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West Bengal: Dress code battle

EducationWorld September 08 | EducationWorld

Industrialist Ratan Tata, whose tata motors factory at Singur near Kolkata is under siege right now (August 28), isnt the only victim of the old-fashioned politics being practiced in the eastern seaboard state of West Bengal (pop. 80.2 million), which has been — and is being — ruled by the Communist Party of India (Marxist)-led Left Front government for over three decades. Combining gobbledygook anti-industry Marxist economics with Victorian prudery, the Left Front government has precipitated a massive flight of capital — human and monetary — from the benighted state. Yet instead of focusing its attention upon urgent academic issues, the CPM dominated teachers fraternity is also preoccupied with trivia. As reported in these columns last month (August), a teenage girl was denied admission into the higher secondary section of her own school because she had accepted a product modelling assignment.A month later it was the turn of schoolteacher Kasturi Sen (24), employed by the government-aided Akra Krishnanagar Girls High School at Mahestala on Kolkatas southern fringes, to hit the headlines. The reason: the schools principal Dipanwita Pal insisted upon sartorial conformity as a condition of her being allowed to continue teaching. According to Pal, Sen had started wearing the popular salwar-kameez to school in breach of an informal dress code for teachers who are expected to wear the saree.
A Bengali language teacher, Sen joined the government-supported school last November. Although the school hasnt officially prescribed a dress code for teachers, Sen began her job following the standard conservative practice of wearing sarees to school. However owing to the rough and tumble of using public transport to and fro, she began travelling to work in salwar-kameez and changing into a saree before entering her classroom. This was unacceptable to Pal.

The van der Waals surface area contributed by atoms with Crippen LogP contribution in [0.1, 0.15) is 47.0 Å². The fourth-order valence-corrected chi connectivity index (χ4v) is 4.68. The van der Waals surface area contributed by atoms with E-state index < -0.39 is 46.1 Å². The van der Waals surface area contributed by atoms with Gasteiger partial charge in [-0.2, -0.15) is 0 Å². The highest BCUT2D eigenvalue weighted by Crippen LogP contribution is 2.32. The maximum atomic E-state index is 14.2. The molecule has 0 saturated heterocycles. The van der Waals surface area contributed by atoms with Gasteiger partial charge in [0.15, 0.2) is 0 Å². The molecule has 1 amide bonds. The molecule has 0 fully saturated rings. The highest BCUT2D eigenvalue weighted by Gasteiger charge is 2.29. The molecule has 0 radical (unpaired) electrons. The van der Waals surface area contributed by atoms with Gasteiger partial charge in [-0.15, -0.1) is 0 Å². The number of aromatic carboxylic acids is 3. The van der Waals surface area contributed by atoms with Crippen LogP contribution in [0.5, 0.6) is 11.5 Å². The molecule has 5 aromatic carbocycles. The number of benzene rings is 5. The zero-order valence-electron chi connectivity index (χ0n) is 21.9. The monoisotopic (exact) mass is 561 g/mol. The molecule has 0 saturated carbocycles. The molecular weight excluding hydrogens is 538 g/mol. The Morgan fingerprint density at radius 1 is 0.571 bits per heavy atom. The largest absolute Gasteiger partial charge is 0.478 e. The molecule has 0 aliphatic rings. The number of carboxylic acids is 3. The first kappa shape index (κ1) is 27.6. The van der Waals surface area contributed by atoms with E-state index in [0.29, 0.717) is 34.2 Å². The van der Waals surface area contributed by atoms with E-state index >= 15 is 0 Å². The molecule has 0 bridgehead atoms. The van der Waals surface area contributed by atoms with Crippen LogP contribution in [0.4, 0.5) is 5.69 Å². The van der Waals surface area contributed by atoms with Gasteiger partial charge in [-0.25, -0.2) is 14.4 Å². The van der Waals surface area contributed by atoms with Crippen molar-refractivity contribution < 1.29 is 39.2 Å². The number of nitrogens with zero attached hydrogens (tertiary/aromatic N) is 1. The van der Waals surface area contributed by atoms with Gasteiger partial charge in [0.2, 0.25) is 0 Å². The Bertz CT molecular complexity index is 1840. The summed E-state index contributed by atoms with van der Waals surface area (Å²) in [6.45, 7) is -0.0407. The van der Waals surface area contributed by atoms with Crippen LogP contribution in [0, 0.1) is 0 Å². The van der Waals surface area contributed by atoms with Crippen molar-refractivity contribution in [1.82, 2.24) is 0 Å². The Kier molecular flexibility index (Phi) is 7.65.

Principal Pal explains why: Consid-ering the social atmosphere and location of the school, I cannot allow anybody to come in a salwar-kameez. (NB: In conservative bhadralok (middle class) Bengal circles the salwar-kameez is regarded as ‘bold).
This unreasonable restriction imposed by the school principal has made Sen determined to assert her right to sartorial freedom. I used to bring a saree with me and change in the school before going to class. But now I insist on wearing salwar-kameez to class as well, she says. Almost everybody in the girls school supports Sen. All 23 teachers and over 1,100 students and members of the Pragatisil Siksha Mancha, a forum which fights for educational rights, have spoken up in her favour.
But with both sides, i.e. principal and teacher, sticking to their respective stands, the school managing committee was apprised of the matter. The committee summoned both Pal and Sen, and perforce had to take a soft line. There is no prescribed dress code for teachers, so we cannot take any legal action against Kasturi Sen. Nor can we stop her from taking classes as she is a government employee, says school secretary Ranjit Mondal. But Sen who is well aware that principal Pals order has no legal validity, continues to come to school and take classes in the attire of her choice.
The stand-off at Akra Krishnanagar Girls High has stirred public opinion strongly enough for the matter to reach the highest echelons of the West Bengal state administration. School education minister Partha Dey — who frequently finds mention in these columns — has taken a stand that is uncharacteristically firm. We cant tell teachers what to wear and weve never done that before, he says, making it clear that Pals order has no legal validity.
Sen seems to have won the dress code battle of Bengal.
Sujoy Gupta (Kolkata)

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